If the emptied bag has been disconnected and the peritoneum access tube capped, a slightly different procedure is followed. First, the peritoneum access tube is uncapped and an empty bag is connected to the peritoneum access tube. Then, the potential contamination zone between clamps 22 and 24 is exposed to ultraviolet radiation to have an antimicrobial effect on the fluid flow path therethrough. As shown in FIG. 7, after irradiation of the potential contamination zone, clamps 22, 24 are released and spent dialysis fluid is drained from the patient's peritoneal cavity into bag 16. It is preferred that the potential contamination zone be irradiated prior to drain because of the potential retrograde movement of bacteria along tube 12 into the peritoneum, which potential increases if irradiation occurs for the first time simultaneous with the beginning of drain. In FIG. 7, the connected tubes 12 and 18 are shown as remaining in light box 26 while spent dialysis fluid is being drained. This is suitable. However, it is also suitable to remove the connected tubes from the light box during drain of the spent dialysis fluid.
After the fluid has been drained, tubes 12 and 18 are clamped and the now filled bag is disconnected from the peritoneum access tube, as indicated in FIG. 8. Then, as indicated in FIG. 9, a new bag 32 of fresh dialysis fluid is connected to the peritoneum access tube. FIG. 9 corresponds to FIG. 1 and represents the initial step in repeating the described method.
FIGS. 10-14 illustrate an alternative apparatus which can be used to practice the method of this invention. As shown in FIG. 10, a tubing segment 40 has connectors 42, 44 at opposite ends of tubing segment 40. A clamp 46 is provided on tubing segment 40. Connector 42 on tube segment 40 connects to connector 15 on catheter 11, while connector 44 on the opposite end of tubing segment 40 carries a cap 48. In carrying out the procedure shown in FIGS. 11-13, cap 48 of FIG. 10 would be removed and connector 52 on tube segment 50 would be connected to connector 44.
Referring further to FIG. 11, there is illustrated an alternate apparatus for carrying out continuous ambulatory peritoneal dialysis on patient 10. In place of the single bag structure shown in FIG. 1, the alternate structure illustrated in FIG. 11 comprises a tube segment 50 having connectors 52, 54 at opposite ends and a clamp 56 intermediate the ends. A branched tubing segment 58, having connector 60 affixed to the end, connects with tubing segment 50 by means of engagement of connector 60 with connector 54. Branched tubing segment 58 includes base tubing segment 62 which branches into branch tubing segments 64 and 66. Branch tubing segment 64 connects to a first container 68, which may be a flexible, collapsable bag filled with fresh dialysis fluid. Branch tubing segment 66 connects to a second container, which may also be a flexible, collapsable bag, but which is empty and adapted to receive spent dialysis fluid drained from the patient. Bags 68 and 70 may be permanently affixed to branch tubing segments 64, 66; or alternatively, each bag 68, 70 may be removably connected to respective branch tubing segments 64, 66 by a connector.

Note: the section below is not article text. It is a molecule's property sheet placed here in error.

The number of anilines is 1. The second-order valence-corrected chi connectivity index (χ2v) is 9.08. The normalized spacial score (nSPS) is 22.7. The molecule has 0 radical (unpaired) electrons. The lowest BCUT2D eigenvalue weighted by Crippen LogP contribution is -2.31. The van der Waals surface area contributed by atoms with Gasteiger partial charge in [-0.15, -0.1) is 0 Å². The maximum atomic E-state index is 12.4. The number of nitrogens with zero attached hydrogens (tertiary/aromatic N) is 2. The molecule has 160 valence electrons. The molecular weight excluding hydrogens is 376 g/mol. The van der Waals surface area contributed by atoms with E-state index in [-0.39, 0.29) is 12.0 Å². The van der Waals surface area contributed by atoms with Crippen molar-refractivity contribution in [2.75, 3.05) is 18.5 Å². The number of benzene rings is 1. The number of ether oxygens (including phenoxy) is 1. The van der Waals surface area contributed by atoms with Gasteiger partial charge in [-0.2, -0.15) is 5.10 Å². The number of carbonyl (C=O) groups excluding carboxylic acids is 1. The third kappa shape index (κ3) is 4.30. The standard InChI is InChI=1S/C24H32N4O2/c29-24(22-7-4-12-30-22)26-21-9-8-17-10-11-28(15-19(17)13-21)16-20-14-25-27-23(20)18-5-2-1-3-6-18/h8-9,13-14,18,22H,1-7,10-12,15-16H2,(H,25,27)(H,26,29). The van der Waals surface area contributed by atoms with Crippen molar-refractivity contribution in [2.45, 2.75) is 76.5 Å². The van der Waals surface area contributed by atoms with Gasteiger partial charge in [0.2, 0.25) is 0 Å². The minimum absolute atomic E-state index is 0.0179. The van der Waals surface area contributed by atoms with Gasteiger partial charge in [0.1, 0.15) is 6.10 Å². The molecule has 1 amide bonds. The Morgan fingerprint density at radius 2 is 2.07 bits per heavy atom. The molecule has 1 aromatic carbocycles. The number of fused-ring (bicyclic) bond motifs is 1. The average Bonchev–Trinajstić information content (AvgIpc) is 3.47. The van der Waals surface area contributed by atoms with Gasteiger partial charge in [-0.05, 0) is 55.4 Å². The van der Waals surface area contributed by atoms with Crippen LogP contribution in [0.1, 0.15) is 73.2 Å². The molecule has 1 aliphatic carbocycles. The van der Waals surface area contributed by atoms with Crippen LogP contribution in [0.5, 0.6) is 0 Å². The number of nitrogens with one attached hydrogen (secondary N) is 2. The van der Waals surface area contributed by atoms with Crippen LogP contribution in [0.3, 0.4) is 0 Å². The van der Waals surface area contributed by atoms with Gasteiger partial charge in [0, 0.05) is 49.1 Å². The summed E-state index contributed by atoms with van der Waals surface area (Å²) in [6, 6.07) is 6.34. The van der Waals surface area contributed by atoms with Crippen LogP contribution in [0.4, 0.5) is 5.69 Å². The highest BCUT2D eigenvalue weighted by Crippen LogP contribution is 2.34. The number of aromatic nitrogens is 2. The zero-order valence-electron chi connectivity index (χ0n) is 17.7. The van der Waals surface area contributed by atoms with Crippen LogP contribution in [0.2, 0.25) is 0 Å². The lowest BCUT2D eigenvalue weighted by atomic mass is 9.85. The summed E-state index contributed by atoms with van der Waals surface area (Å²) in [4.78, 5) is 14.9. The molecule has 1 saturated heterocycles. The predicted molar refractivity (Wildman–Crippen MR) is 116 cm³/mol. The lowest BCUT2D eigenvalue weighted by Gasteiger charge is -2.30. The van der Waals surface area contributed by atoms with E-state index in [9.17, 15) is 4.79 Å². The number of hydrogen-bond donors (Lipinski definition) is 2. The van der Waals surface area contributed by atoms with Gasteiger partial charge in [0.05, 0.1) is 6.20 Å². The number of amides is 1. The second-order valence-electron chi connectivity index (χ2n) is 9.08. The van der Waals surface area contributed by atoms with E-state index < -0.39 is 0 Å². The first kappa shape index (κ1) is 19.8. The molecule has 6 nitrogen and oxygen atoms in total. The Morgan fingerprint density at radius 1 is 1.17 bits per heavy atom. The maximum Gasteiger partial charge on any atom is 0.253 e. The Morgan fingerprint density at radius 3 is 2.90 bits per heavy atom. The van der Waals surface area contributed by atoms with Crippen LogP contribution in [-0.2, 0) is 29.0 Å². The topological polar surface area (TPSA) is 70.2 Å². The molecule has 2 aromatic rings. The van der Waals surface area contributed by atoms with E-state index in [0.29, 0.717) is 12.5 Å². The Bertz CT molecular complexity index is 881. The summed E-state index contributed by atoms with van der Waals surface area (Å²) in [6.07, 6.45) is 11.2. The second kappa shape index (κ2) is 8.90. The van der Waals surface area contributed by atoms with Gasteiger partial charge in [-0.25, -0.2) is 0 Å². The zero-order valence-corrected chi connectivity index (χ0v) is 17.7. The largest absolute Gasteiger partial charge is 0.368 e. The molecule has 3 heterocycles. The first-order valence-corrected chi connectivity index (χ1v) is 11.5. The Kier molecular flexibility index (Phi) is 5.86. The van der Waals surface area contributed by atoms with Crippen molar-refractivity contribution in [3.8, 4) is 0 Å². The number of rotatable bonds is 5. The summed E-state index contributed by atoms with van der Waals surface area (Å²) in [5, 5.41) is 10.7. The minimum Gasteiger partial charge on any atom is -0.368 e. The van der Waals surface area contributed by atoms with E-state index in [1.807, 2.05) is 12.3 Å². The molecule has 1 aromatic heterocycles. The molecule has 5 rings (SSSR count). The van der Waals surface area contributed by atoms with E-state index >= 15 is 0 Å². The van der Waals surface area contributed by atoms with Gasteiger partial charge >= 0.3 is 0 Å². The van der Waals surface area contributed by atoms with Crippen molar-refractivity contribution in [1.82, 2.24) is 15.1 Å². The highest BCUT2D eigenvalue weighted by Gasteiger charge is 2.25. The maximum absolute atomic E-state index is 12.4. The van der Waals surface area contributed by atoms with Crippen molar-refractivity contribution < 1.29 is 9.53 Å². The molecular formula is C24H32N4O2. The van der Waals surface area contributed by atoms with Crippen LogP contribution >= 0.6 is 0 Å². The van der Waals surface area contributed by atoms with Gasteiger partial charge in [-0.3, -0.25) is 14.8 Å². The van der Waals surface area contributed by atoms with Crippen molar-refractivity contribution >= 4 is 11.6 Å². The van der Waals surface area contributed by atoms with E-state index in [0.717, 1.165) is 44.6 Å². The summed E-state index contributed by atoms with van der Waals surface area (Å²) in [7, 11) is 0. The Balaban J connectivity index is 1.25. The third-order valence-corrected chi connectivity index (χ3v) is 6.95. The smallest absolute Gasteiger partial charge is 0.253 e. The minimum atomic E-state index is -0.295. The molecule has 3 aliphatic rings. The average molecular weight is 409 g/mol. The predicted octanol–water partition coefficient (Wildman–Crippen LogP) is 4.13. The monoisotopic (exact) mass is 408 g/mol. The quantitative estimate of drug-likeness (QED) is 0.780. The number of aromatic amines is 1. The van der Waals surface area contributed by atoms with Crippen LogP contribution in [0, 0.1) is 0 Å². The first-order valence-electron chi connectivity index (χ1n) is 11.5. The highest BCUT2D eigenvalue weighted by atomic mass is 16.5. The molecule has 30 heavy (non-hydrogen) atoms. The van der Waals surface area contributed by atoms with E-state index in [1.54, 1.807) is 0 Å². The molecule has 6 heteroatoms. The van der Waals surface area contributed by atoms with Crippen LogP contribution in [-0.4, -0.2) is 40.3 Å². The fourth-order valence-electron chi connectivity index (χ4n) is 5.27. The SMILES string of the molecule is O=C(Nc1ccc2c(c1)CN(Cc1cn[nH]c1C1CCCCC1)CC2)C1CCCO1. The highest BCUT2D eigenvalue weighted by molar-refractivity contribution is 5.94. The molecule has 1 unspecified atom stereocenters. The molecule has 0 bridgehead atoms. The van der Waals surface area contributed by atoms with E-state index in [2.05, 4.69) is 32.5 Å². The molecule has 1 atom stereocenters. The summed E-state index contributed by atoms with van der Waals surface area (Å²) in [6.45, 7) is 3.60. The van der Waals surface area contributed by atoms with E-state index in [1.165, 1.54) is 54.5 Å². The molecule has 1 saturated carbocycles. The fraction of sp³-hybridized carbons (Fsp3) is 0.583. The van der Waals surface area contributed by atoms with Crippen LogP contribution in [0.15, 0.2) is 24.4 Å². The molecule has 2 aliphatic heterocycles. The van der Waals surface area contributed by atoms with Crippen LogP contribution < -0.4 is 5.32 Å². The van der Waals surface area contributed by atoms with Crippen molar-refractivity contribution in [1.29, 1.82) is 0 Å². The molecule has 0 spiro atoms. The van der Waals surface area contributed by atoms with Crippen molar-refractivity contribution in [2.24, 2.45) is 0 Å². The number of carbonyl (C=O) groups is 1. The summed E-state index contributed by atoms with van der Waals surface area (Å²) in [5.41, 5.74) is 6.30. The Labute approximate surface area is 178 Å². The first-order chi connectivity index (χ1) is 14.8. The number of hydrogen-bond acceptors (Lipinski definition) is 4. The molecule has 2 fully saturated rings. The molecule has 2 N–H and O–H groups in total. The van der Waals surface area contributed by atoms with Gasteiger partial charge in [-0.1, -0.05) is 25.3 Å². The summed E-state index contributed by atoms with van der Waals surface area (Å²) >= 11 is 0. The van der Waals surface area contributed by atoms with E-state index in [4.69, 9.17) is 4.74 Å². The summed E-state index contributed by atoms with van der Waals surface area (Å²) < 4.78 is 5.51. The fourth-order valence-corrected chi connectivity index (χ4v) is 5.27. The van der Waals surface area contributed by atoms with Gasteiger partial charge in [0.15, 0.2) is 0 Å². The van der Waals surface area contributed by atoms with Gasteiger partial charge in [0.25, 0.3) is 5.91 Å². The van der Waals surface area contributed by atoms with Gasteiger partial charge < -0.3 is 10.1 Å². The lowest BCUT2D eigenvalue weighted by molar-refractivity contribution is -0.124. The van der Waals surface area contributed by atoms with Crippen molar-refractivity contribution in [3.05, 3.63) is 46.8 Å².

To carry out continuous ambulatory peritoneal dialysis using the apparatus illustrated in FIG. 11, connector 52 is first connected to connector 44. Since connectors 44 and 52 are open, as are portions of tubing segments 40 and 50, up to the respective clamps 46, 56, there is potential contamination of that portion which is crosshatched in FIG. 11. Accordingly, after connection of tubing segments 40 and 50, the potential contamination zone is placed in UV light box 26 and exposed to ultraviolet light; this step is illustrated in FIG. 12.
As represented by FIG. 13, after irradiation of the potential contamination zone, clamps 46 and 56 are opened, opening tube segments 40 and 50 to enable dialysis fluid flow from bag 68 after opening clamp 67. In this manner, infusion of fresh dialysis fluid into the patient takes place. If desired, irradiation of tubing segments 40 and 50 may continue during dialysis fluid infusion.